It’s easy to stay focused on the main prize along the main mission line, but as is the case with every Mass Effect, you have to find your way through as many side quests as possible. That means you will need to battle some at-times poor mission design, trivial fetch quests, and other seemingly pointless tasks, just as a matter of finding a new key piece of information.
It’s tough to really hold Bioware to account here, because this is a universe that I feel finds a nice balance between epic main missions, important side quests, and trivial tasks. The important thing is that everything you do does have an influence on the world around you, such as improving the viability of a particular planet for colonisation.
You’ll achieve 100% viability by completing a number of main tasks, namely rebooting mysterious alien monoliths by first playing a weird Sudoku-like mini-game, and then infiltrating an alien vault to activate its terraforming capabilities. The story establishes the reasoning for this rather well, as these planets were initially considered “golden worlds” before the Andromeda Initiative arrived, only for the arrival to be dampened by the sudden realisation that something has made the planet incapable with colonisation.
I found myself bouncing back and forth between planets, because often I would become engulfed by a particular character’s motives, but the primary objective — outside of investigating the main antagonist’s goals — is to improve the prospect of colonisation in Andromeda. It never felt trivial or worthless to me, and I suspect it will work and apply to the universe in much the same way as Galactic Readiness did in the original trilogy: the more planets and colonies you have established, the more successful the Andromeda Initiative.
Sometimes digging a little deeper, looking beyond the most obvious, involves talking to NPCs, sometimes characters you would never have thought would have a particular motive, piece of information, or whatever for your Ryder. That’s stock-standard Mass Effect and Bioware fare.
However, I do feel as though the new approach to dialogue will be hit and miss for Mass Effect fans. Bioware has done away with the somewhat restrictive and simplistic Renegade and Paragon dialogue options. With those, you could choose with a hostile/aggressive response or a peaceful/rational response, respectively.
Andromeda offers multiple different tonal options: Emotional, Logical, Professional, and Casual. Each can have multiple options, or appear as a combination. It’s fairly clear what type of relationship you’ve established with characters based on their responses, although it’s not quite as clear-cut and simple as it previously was.
For example, characters that I’ve been a little more emotional with have been more likely to open up with me about personal issues (without necessarily becoming intimidate with me), while others that I’ve been a little more robotic and direct with rarely speak with me about stuff outside of missions and general issues plaguing the Initiative.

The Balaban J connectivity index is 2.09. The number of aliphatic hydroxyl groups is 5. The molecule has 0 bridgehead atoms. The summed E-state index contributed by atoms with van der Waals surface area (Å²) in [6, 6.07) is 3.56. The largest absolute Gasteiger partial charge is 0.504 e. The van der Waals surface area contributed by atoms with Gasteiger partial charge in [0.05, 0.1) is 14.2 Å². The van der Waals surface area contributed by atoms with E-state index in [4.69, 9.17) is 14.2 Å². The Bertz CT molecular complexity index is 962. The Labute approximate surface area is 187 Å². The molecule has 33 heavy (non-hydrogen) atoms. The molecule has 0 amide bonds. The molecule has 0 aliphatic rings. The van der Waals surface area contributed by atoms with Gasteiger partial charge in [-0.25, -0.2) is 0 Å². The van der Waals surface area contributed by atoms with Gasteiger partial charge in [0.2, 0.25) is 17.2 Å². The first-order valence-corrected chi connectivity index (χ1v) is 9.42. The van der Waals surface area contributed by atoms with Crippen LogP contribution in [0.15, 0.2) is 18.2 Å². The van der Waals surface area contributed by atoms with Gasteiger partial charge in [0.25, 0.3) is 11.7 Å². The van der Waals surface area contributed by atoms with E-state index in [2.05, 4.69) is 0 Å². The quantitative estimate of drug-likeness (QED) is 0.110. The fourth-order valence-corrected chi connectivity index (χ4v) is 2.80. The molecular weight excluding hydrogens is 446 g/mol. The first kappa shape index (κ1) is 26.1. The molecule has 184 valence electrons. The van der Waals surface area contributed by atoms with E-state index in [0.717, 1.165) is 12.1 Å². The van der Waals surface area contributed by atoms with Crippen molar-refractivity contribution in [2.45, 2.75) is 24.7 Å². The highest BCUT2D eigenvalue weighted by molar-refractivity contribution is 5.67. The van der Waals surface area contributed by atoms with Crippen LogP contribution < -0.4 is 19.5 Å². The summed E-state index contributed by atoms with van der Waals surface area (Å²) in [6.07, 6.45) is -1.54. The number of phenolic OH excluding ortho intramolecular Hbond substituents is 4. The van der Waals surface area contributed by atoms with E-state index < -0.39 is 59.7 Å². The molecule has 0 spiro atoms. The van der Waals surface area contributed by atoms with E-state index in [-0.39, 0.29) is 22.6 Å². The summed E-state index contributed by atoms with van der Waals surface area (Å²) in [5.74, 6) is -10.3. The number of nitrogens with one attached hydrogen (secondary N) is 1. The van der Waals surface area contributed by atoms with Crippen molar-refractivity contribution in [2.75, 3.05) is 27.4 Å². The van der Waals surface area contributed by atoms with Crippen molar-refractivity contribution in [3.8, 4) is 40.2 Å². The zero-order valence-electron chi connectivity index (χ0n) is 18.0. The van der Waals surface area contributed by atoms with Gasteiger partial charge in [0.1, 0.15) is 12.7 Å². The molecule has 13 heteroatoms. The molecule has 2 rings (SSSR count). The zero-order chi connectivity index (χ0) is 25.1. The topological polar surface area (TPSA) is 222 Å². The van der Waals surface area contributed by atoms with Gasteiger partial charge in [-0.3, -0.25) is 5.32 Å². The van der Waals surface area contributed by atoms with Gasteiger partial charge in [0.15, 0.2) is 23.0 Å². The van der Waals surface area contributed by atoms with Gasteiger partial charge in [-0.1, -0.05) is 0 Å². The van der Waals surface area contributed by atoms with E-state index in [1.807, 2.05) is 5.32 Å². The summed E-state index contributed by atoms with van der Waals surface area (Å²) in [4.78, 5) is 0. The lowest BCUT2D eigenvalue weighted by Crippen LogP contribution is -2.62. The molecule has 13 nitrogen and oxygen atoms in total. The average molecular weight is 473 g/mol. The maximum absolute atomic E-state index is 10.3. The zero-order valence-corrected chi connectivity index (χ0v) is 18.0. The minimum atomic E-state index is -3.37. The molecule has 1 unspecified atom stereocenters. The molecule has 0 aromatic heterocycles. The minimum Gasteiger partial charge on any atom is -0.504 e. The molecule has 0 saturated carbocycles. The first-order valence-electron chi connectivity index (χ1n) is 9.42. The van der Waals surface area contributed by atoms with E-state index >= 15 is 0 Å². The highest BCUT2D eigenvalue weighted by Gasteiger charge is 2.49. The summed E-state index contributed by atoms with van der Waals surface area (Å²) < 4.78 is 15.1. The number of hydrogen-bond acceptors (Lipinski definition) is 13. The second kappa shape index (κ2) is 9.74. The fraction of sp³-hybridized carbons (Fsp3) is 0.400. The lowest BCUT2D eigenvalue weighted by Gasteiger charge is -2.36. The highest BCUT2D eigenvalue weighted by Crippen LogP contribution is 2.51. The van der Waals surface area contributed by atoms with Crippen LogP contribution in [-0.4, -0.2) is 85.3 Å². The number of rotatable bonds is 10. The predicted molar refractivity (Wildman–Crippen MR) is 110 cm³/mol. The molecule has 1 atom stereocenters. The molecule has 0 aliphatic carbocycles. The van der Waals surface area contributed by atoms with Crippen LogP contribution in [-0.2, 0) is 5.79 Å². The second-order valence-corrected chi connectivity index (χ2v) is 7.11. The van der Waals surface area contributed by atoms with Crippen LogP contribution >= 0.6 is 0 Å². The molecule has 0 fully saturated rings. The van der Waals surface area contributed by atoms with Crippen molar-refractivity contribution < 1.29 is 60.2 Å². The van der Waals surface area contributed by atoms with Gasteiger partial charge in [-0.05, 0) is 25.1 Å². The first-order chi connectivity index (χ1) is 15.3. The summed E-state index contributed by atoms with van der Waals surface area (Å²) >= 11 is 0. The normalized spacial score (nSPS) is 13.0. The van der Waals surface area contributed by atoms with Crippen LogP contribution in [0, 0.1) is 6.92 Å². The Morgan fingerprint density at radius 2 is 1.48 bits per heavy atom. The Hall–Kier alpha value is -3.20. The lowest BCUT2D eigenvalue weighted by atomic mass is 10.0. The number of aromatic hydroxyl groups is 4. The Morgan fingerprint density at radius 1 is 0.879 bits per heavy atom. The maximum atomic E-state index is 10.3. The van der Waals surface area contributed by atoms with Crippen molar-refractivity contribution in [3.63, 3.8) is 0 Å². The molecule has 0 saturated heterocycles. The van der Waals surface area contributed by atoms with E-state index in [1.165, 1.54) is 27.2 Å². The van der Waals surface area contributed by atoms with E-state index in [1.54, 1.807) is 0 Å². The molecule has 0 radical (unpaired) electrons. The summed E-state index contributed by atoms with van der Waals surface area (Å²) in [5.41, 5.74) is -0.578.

I’m glad that Bioware hasn’t gone the Bethesda Fallout 4 route by completely narrowing and simplifying the responses of NPCs. Understanding and reading characters is still easy enough, but the trick isn’t so much trying to get a specific response as it is trying to establish a specific relationship.
With certain members of the crew, however, I have established emotional relationships that rarely go beyond being close colleagues. I could expand it into something romantic, but Andromeda doesn’t make that as emotionally shallow as was the case in the original trilogy. I like that you can be emotional with someone, and simply be close and professional.
There’s a lot more to Andromeda, and this is a game that really tries to establish itself as a trailblazer across multiple genres. That can sometimes make for a game that seems too ambitious for its own good, but for those most part it works well.
Combat, for example, is easily the best it’s been in the franchise. Bioware has mentioned how tough it was to introduce the jumping mechanic to Andromeda. It’s a very important addition to the game’s combat as it allows you to quickly manoeuvre in and out of heated situations.
Guns and powers also feel fantastic. The Mass Effect series has evolved from RPG to action-RPG and Andromeda is the peak in that regard. It really is a lot of fun to guide and direct squadmates during battle, and to use a great combination of jumping, shooting and powers on hostiles.
My only issue with combat is that auto-cover isn’t great. It’s difficult to differentiate between which objects can be used as cover and which can’t, and sometimes Ryder locks into the wrong stance regardless of the height of the object. If he’s too close to a tall object but you want him to cover next to a short object and crouch down, he’ll probably just cover and remain standing, which in some situations can leave you incredibly vulnerable.